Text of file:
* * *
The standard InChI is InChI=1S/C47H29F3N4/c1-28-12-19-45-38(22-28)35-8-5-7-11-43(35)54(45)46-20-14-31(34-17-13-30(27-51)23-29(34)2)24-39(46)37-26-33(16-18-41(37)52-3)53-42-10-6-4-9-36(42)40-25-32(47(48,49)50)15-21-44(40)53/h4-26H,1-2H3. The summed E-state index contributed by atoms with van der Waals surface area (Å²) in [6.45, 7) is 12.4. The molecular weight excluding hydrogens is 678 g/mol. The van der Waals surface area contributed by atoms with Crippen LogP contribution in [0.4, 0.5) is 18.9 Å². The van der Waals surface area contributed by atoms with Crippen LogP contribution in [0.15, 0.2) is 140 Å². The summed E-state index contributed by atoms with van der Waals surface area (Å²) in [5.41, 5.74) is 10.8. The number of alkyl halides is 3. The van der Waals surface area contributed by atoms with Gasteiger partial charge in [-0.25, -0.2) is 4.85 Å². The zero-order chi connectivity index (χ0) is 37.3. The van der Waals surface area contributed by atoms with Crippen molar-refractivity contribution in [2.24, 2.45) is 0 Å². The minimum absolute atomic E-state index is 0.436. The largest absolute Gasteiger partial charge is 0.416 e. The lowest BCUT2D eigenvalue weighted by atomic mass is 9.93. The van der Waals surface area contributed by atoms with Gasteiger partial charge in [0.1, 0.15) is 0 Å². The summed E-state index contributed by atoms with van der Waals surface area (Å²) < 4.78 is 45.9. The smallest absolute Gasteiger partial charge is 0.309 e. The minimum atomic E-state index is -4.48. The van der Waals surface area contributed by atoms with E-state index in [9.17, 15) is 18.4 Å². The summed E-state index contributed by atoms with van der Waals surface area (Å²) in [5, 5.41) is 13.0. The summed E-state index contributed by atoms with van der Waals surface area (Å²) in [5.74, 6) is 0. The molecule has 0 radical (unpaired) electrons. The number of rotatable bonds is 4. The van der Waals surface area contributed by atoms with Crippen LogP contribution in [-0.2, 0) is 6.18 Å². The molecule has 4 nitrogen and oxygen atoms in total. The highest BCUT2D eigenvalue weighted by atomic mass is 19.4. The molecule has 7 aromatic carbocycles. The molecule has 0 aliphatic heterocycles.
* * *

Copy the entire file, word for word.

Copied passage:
The standard InChI is InChI=1S/C47H29F3N4/c1-28-12-19-45-38(22-28)35-8-5-7-11-43(35)54(45)46-20-14-31(34-17-13-30(27-51)23-29(34)2)24-39(46)37-26-33(16-18-41(37)52-3)53-42-10-6-4-9-36(42)40-25-32(47(48,49)50)15-21-44(40)53/h4-26H,1-2H3. The summed E-state index contributed by atoms with van der Waals surface area (Å²) in [6.45, 7) is 12.4. The molecular weight excluding hydrogens is 678 g/mol. The van der Waals surface area contributed by atoms with Crippen LogP contribution in [0.4, 0.5) is 18.9 Å². The van der Waals surface area contributed by atoms with Crippen LogP contribution in [0.15, 0.2) is 140 Å². The summed E-state index contributed by atoms with van der Waals surface area (Å²) in [5.41, 5.74) is 10.8. The number of alkyl halides is 3. The van der Waals surface area contributed by atoms with Gasteiger partial charge in [-0.25, -0.2) is 4.85 Å². The zero-order chi connectivity index (χ0) is 37.3. The van der Waals surface area contributed by atoms with Crippen molar-refractivity contribution in [2.24, 2.45) is 0 Å². The minimum absolute atomic E-state index is 0.436. The largest absolute Gasteiger partial charge is 0.416 e. The lowest BCUT2D eigenvalue weighted by atomic mass is 9.93. The van der Waals surface area contributed by atoms with Gasteiger partial charge in [0.1, 0.15) is 0 Å². The summed E-state index contributed by atoms with van der Waals surface area (Å²) < 4.78 is 45.9. The smallest absolute Gasteiger partial charge is 0.309 e. The minimum atomic E-state index is -4.48. The van der Waals surface area contributed by atoms with E-state index in [9.17, 15) is 18.4 Å². The summed E-state index contributed by atoms with van der Waals surface area (Å²) in [5, 5.41) is 13.0. The summed E-state index contributed by atoms with van der Waals surface area (Å²) in [5.74, 6) is 0. The molecule has 0 radical (unpaired) electrons. The number of rotatable bonds is 4. The van der Waals surface area contributed by atoms with Crippen LogP contribution in [-0.2, 0) is 6.18 Å². The molecule has 4 nitrogen and oxygen atoms in total. The highest BCUT2D eigenvalue weighted by atomic mass is 19.4. The molecule has 7 aromatic carbocycles. The molecule has 0 aliphatic heterocycles.